There is almost no doubt that galbi, the Korean grilled beef or pork short ribs, is one of the most popular Korean cuisines.
But a galbi outing can make you hesitate to go anywhere else afterward, because of the strong smoky odor that lingers on your clothes and hair.
Rose Hill, a beef galbi and wine restaurant in southern Seoul, said it tries to differentiate itself from other galbi places by having a “clean system” in its dining area.
All of the eight tables in the dining area and tables in the 12 separate rooms are equipped with a specially-designed vacuuming system, which sucks up the smoke from under the table, unlike other galbi restaurants that put the ventilation hoods above the tables.
“The smoke is invisible and galbi smells don’t get into your clothes,” a manager at Rose Hill said.
The “Cognac Grilled Ribeye,” the most popular dish of Rose Hill. (Rose Hill)
Located at the Gangnam Finance Center in Yeoksam-dong, the restaurant’s all galbi menus offer premium hanwoo beef from Hoengseong in Gangwon Province and Suncheon in South Jeolla Province.
Along with the premium beef, the restaurant helps match wines from a selection of 100 kinds of wines which totals about 2,000 bottles. A sommelier from the restaurant recommends the matching wines which are priced 10-20 percent lower than those in wine bars.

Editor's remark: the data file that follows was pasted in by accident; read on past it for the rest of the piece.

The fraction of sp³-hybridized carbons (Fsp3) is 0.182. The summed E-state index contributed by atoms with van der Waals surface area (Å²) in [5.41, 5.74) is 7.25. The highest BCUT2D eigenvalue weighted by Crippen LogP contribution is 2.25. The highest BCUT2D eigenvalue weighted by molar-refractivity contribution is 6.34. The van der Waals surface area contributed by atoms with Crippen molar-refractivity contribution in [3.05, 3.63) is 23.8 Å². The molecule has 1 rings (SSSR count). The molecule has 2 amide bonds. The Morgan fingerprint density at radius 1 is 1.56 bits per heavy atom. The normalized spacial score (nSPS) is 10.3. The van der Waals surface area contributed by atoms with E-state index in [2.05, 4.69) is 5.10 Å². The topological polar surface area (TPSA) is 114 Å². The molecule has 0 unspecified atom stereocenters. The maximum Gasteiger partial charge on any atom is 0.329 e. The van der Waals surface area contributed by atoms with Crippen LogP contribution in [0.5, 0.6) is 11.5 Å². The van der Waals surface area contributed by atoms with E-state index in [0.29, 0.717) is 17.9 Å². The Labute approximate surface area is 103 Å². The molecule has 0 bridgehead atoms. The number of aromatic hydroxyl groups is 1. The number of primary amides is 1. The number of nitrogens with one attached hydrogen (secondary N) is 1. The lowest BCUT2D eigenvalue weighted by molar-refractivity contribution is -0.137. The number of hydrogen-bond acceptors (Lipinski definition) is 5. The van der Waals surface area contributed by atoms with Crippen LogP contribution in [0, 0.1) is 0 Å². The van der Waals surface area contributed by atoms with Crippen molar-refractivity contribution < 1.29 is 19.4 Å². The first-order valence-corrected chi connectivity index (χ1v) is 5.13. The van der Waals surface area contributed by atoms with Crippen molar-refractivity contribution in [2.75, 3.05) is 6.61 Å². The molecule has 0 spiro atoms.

As the restaurant specializes in beef galbi, three quarters of the wines in stock are cabernet sauvignon.
Rose Hill staff said the most popular menu among non-Korean visitors is “Cognac Grilled Ribeye,” which is twice as thick as normal ribeye and seasoned with a little bit of cognac. The 280-gram galbi is priced at 80,000 won and is enough for two people. The recommended matching wines are Pauillac Baron Nathaniel from France and Black Stone Reserve from the U.S.
Other items on the menu include grilled ribeye, unseasoned ribeye and lean brisket. While grilled ribeye is good with Caballo Loco No. 8 of Chile, unseasoned beef rib goes well with La Sirene de Giscours of France, the restaurant said.
There are three different course menus, priced between 60,000 won and 120,000 won per person, and available for order by more than two people.
The “Grace Course” is the most popular, and includes a red wine, porridge of the day, Rose salad and bossam kimchi as appetizers.
Lunch specials, priced from 20,000 won to 30,000 won are hanwoo beef shabu-shabu set, soy sauce-marinated crab set and a hanwoo bulgogi set.
The restaurant is open from 11 a.m. to 3 p.m., and 5 p.m. to 10 p.m. For reservations or enquiries, call (02) 508-2090.
By Kim Yoon-mi (firstname.lastname@example.org